[Footnote] * Part 9, Chap. V., Book I., p. 49, People's Ed., 1869.
these commodities better than he can, he will grow wheat or something else for which they have a demand, in the hope of trading with them. His produce will then depend for its direction on their demand. All other capitalists are influenced by the same motives. They know that their stock, however ample, will not last long; they therefore labour to replace it; if they can, they get others to help them, and, as an inducement, let these others share their present stock. All trade is founded on this simple principle.
Mill, like Ricardo before him, has got confused by giving to the word capital, which means the ownership of wealth, the definition which should be given only to wealth. He uses the word sometimes in the usual—sometimes in the defined sense.
The velvet-maker has a capital which he employs in making velvet; here “capital” means wealth. He gives his wealth to the weavers who help him to make the velvet, and thus to renew his stock of wealth. Again, the velvet-buyer has a capital which he devotes to buying the velvet. Here “capital” means not wealth, but the ownership of wealth; a right to a share of the wealth produced in the world, which share is taken in the form of velvet. The velvet-maker does not want velvet for himself; like the farmer, he produces things he does not want, so as, by trade, to get the things he does want. His own demand for commodities has made him work, and his neighbours' demand for velvet has given the direction to his work.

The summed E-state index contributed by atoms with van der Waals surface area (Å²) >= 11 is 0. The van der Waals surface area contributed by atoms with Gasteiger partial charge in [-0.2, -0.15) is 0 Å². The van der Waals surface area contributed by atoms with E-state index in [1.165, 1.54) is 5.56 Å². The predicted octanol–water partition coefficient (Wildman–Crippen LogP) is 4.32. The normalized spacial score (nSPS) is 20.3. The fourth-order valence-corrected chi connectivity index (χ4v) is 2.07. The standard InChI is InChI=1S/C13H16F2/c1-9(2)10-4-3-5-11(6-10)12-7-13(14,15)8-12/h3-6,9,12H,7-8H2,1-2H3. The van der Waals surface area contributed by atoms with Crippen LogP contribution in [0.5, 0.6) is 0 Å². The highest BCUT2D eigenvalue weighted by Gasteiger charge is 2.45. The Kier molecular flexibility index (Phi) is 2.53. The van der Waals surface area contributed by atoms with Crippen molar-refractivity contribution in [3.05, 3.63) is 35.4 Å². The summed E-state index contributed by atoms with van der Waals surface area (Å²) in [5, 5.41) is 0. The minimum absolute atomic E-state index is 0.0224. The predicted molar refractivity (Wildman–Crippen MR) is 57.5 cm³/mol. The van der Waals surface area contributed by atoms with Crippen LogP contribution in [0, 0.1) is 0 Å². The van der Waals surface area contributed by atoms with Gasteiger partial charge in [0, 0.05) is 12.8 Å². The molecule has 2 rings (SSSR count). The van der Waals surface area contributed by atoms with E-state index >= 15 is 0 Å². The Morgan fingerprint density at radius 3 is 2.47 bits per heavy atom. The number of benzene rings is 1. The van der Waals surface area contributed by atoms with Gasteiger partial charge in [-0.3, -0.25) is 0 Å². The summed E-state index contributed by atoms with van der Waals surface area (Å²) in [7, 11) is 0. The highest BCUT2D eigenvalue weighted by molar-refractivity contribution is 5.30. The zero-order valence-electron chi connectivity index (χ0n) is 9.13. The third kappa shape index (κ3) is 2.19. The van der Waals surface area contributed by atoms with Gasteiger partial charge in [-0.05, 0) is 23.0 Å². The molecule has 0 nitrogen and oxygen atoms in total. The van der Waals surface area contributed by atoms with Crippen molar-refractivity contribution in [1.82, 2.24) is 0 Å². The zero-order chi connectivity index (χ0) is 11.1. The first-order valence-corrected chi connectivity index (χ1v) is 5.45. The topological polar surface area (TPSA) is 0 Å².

There has been only one portion of wealth employed in making the velvet, that of the velvet-maker. The wealth of the velvet-buyer has been employed about something else. He also has been making something he did not want, so that he could get what he did want, which was velvet. Mill's arguments are founded on the erroneous supposition that there were two portions of wealth employed about it.